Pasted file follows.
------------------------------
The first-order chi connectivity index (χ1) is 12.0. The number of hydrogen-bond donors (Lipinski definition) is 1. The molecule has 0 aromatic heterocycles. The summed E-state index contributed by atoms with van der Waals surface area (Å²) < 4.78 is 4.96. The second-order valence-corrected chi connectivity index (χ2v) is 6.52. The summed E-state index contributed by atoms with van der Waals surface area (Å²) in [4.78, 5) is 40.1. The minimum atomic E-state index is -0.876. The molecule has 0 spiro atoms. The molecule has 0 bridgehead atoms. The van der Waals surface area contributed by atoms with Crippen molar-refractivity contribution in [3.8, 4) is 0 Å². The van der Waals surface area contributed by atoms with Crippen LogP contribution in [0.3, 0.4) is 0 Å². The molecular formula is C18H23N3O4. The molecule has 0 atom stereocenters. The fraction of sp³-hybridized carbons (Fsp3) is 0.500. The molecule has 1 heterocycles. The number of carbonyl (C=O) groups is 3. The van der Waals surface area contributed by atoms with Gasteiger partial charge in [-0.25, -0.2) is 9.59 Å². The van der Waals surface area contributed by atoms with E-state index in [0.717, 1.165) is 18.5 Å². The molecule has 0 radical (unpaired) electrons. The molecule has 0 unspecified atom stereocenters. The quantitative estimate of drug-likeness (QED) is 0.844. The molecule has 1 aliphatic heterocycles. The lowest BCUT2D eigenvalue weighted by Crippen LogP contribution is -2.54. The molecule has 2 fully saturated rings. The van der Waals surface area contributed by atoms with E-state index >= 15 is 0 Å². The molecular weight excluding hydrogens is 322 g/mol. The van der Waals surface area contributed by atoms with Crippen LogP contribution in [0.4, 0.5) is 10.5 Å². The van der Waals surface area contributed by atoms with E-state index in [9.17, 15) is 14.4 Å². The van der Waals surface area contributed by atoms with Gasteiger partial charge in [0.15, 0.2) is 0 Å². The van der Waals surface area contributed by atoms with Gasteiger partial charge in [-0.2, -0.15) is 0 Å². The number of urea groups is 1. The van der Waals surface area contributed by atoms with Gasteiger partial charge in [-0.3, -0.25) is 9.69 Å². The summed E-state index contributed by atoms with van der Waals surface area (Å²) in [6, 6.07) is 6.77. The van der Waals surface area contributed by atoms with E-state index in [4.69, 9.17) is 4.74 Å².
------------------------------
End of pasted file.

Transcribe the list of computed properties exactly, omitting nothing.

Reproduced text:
The first-order chi connectivity index (χ1) is 12.0. The number of hydrogen-bond donors (Lipinski definition) is 1. The molecule has 0 aromatic heterocycles. The summed E-state index contributed by atoms with van der Waals surface area (Å²) < 4.78 is 4.96. The second-order valence-corrected chi connectivity index (χ2v) is 6.52. The summed E-state index contributed by atoms with van der Waals surface area (Å²) in [4.78, 5) is 40.1. The minimum atomic E-state index is -0.876. The molecule has 0 spiro atoms. The molecule has 0 bridgehead atoms. The van der Waals surface area contributed by atoms with Crippen molar-refractivity contribution in [3.8, 4) is 0 Å². The van der Waals surface area contributed by atoms with Crippen LogP contribution in [0.3, 0.4) is 0 Å². The molecular formula is C18H23N3O4. The molecule has 0 atom stereocenters. The fraction of sp³-hybridized carbons (Fsp3) is 0.500. The molecule has 1 heterocycles. The number of carbonyl (C=O) groups is 3. The van der Waals surface area contributed by atoms with Gasteiger partial charge in [-0.25, -0.2) is 9.59 Å². The van der Waals surface area contributed by atoms with E-state index in [0.717, 1.165) is 18.5 Å². The molecule has 0 radical (unpaired) electrons. The molecule has 0 unspecified atom stereocenters. The quantitative estimate of drug-likeness (QED) is 0.844. The molecule has 1 aliphatic heterocycles. The lowest BCUT2D eigenvalue weighted by Crippen LogP contribution is -2.54. The molecule has 2 fully saturated rings. The van der Waals surface area contributed by atoms with E-state index >= 15 is 0 Å². The molecular weight excluding hydrogens is 322 g/mol. The van der Waals surface area contributed by atoms with Crippen LogP contribution in [0.4, 0.5) is 10.5 Å². The van der Waals surface area contributed by atoms with E-state index in [9.17, 15) is 14.4 Å². The van der Waals surface area contributed by atoms with Gasteiger partial charge in [0.15, 0.2) is 0 Å². The van der Waals surface area contributed by atoms with Gasteiger partial charge in [-0.2, -0.15) is 0 Å². The number of urea groups is 1. The van der Waals surface area contributed by atoms with Gasteiger partial charge in [-0.3, -0.25) is 9.69 Å². The summed E-state index contributed by atoms with van der Waals surface area (Å²) in [6, 6.07) is 6.77. The van der Waals surface area contributed by atoms with E-state index in [4.69, 9.17) is 4.74 Å².